Table of Contents

The Multi-generational and Aging Workforce

The Multi-generational and Aging Workforce

Challenges and Opportunities

New Horizons in Management series

Edited by Ronald J. Burke, Cary Cooper and Alexander-Stamatios Antoniou

The workforce is aging as people live longer and healthier lives, and mandatory retirement has become a relic of the past. Though workforces have always contained both younger and older employees the age range today has expanded, and the generational gap has become more distinct. This book advocates the need for talented employees of all ages as a way to prevent potential skill shortages and considers both the challenges and opportunities that these changes raise for individual organizations. The benefits they discuss include greater employee diversity with regards to knowledge, skills experience and perspectives, whilst challenges involve potential generational tensions, stereotypes and age biases. The book further places an emphasis on initiatives to create generation-friendly workplaces; these involve fostering lifelong learning, tackling age stereotypes and biases, employing reverse mentoring where younger employees mentor older employees, and offering older individuals career options including phased retirement, bridge employment and encore careers.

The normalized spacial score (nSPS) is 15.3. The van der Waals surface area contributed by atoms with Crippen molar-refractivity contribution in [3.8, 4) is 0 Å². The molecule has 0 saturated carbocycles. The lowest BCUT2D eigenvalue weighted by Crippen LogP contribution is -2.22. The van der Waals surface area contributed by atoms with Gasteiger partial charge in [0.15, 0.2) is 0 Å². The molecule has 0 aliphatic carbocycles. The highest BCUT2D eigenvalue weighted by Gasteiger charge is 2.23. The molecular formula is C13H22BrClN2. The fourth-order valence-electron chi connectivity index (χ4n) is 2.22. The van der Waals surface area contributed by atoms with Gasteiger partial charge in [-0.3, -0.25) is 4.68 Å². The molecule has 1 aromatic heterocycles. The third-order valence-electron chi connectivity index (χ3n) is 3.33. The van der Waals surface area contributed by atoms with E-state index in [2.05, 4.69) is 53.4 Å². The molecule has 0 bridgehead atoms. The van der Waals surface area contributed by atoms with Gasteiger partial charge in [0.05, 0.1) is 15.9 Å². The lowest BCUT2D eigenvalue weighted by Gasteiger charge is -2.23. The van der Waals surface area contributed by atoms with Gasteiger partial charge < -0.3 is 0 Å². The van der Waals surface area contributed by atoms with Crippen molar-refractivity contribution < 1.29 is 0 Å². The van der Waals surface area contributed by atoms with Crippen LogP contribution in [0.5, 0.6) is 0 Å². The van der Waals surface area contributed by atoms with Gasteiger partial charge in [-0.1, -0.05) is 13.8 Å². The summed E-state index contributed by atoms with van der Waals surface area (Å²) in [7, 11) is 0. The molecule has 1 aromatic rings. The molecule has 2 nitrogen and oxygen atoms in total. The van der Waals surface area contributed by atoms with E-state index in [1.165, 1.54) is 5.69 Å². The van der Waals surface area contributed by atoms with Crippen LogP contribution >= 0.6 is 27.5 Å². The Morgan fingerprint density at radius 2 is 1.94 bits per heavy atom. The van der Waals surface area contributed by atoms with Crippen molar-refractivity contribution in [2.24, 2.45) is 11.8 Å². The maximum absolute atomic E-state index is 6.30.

Chapter 13: Retaining aging workers in the workplace – stakeholder initiatives

Deborah M. McPhee and Francine Schlosser

Subjects: business and management, human resource management, organisational behaviour


[R]esearch indicates that the imminent retirement of the baby-boom generation heralds profound change in the composition and structure of our national labour force, and that by 2015 not enough qualified people will be available to fill all of the positions vacated by departing mature employees (The Conference Board of Canada, 2005). Simply put, there are too few young workers. In addition, immigration at its current levels will not close the gap. (Owens, 2006, p. 1) As the quote above points out, soon there just won’t be enough young people to fill the gaps, and immigration levels will also not fix the problem. The demand to maintain adequate productivity levels and remain profitable will be hampered. Recent research has highlighted that the baby boom generation, defined as those born in the period from 1946 to 1964, are retiring en masse (Schlosser et al., 2012). The popular media have defined the “baby boom” as the cohorts born between 1946 and 1962. Yet another camp argues that the boom did not start until 1951 and may have ended in 1966. What is not in dispute is that the peak of the baby boom occurred in 1959 in Canada. Regardless of the definition, baby boomers will all be aged 65 or over by 2031 (Statistics Canada, 2010). This surge of older, trained workers leaving the workforce gives business leaders cause to be concerned, as there is the potential for a shortage of skilled human resources.

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